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Garden Writers Association in Portland, Oregon

The conference proper starts mid-day on Friday, 19 September. So why am I heading out on Thursday morning? A couple of reasons. These days, air travel is subject to delays. If I am subject to any such aggravation I'd rather it was not the day things were actually scheduled to happen. Furthermore (and better yet) I know that if I get there early I'm sure to find something unanticipated and very pleasant to do. Making the time change of "as you go west, time is less" work for me. So off I head to Newark Liberty Airport in the dark on Thursday morning for a 9:10 a.m. departure and happily enough find another four garden writers are on the same flight. Six hours later we're in Portland, where it is barely afternoon.

Collect my luggage, off to the hotel, unload luggage in my room, and call Dan Heims. He's collecting a van-load of people for a welcome-to-Portland tour of a nursery, his garden, drive-by in Washington park, micro-brewery, and dinner. Welcome to Portland, indeed!

Dan's choice is Portland Nursery

There's me and Dan and Candy and Sharee and a couple more people. We pile out of the van
and start ooh-ing and aah-ing over the hell strip. If you are unfamiliar with that term, it refers to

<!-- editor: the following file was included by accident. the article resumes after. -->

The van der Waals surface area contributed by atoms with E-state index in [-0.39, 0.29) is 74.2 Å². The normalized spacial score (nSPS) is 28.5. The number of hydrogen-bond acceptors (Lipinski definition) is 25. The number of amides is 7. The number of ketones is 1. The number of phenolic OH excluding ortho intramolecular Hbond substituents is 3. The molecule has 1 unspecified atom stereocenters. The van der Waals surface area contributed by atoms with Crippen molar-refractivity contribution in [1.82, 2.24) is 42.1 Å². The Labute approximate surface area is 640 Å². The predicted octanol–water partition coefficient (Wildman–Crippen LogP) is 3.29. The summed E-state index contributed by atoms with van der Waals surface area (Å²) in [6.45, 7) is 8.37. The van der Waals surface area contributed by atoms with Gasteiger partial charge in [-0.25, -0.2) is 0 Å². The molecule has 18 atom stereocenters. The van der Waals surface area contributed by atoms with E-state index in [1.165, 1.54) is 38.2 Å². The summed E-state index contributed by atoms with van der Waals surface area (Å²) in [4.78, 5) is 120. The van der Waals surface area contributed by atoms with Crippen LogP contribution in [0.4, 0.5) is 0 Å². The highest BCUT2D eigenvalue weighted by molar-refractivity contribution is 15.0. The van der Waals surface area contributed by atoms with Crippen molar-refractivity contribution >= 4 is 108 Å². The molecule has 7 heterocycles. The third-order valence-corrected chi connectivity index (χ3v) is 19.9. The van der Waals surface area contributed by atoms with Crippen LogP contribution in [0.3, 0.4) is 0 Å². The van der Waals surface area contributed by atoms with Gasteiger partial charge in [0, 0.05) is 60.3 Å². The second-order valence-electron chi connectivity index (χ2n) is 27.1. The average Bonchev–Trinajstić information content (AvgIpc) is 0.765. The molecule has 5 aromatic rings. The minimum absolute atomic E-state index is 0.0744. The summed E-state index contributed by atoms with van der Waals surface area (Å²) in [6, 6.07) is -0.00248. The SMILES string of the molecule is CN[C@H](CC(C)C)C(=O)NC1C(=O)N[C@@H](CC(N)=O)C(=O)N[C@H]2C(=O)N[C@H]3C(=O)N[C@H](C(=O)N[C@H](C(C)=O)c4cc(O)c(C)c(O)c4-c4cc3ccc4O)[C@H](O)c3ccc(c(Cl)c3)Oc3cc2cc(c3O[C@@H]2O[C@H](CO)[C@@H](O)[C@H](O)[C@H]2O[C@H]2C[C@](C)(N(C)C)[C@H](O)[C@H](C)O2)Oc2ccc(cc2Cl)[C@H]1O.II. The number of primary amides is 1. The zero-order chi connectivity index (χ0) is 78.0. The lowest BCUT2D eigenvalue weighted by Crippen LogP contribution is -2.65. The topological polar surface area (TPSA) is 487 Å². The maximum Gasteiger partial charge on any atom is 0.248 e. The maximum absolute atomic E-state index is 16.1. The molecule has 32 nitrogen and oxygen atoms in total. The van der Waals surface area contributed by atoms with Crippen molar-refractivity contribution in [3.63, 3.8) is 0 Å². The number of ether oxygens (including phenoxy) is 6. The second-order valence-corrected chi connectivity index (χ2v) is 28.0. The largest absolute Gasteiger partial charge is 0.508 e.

the narrow strip of potentially plantable soil between the sidewalk and the street. Usually it's
crappy scuffed up crabgrass and weeds. Not here. Which is why Dan is almost out in traffic
with his camera. I'm embarrassed to admit it, but this is better than my garden at home. Let's
ascribe it to the clement climate of the Pacific Northwest, similar to that of the UK. That, and
the enthusiastic horticultural expertise of the local garden mavens. So here's a hell strip
planted in a colorful pastiche with perennials, annuals, shrubs, and bulbs. Good stuff, too,

like a variegated peanut butter shrub, Clerodendron trichotomum, which - now that I know it exists -
I seriously covet, and a bright rose-pink Anemone japonica. Very nice together.

And we haven't even made it into the nursery.

Once we do, oh my, there are display gardens and plants for sale and all sorts of things to admire.


Just consider this kiosk.


The table is set with sedum pizza, a serving sliced and plated up.

A pair of shoes tucked under a chair, planted with sempervivums.

And the kiosk's roof is a green roof. This popular concept is gaining ground
- or should I say covering roofs - from coast to coast.
Go to Perennial Plant Association in Philadelphia and then
see the Green Roof at Swarthmore College for a recent entry.


My passionate fondness for bulbs received several tweaks. One example is this marvellous clump
of Colchicum aggripinum, one of the tessellated species of this autumn-flowering, deer-resistant bulbs
that's also great as a cut flower. I am fortunate enough to have it
growing and blooming back home at BelleWood Gardens.

A perennial I didn't have and simply had to buy is this fantastic tie-dye carnation,
Dianthus 'Chomley Farran'. The flowers are gorgeous combination stripes of mulberry purple and cherry pink.
It's a very special plant that originated in Ireland as a sport from a crimson border carnation.

Clearly, as their other sign mentions, Portland Nursery
is a special place for people passionate about plants.

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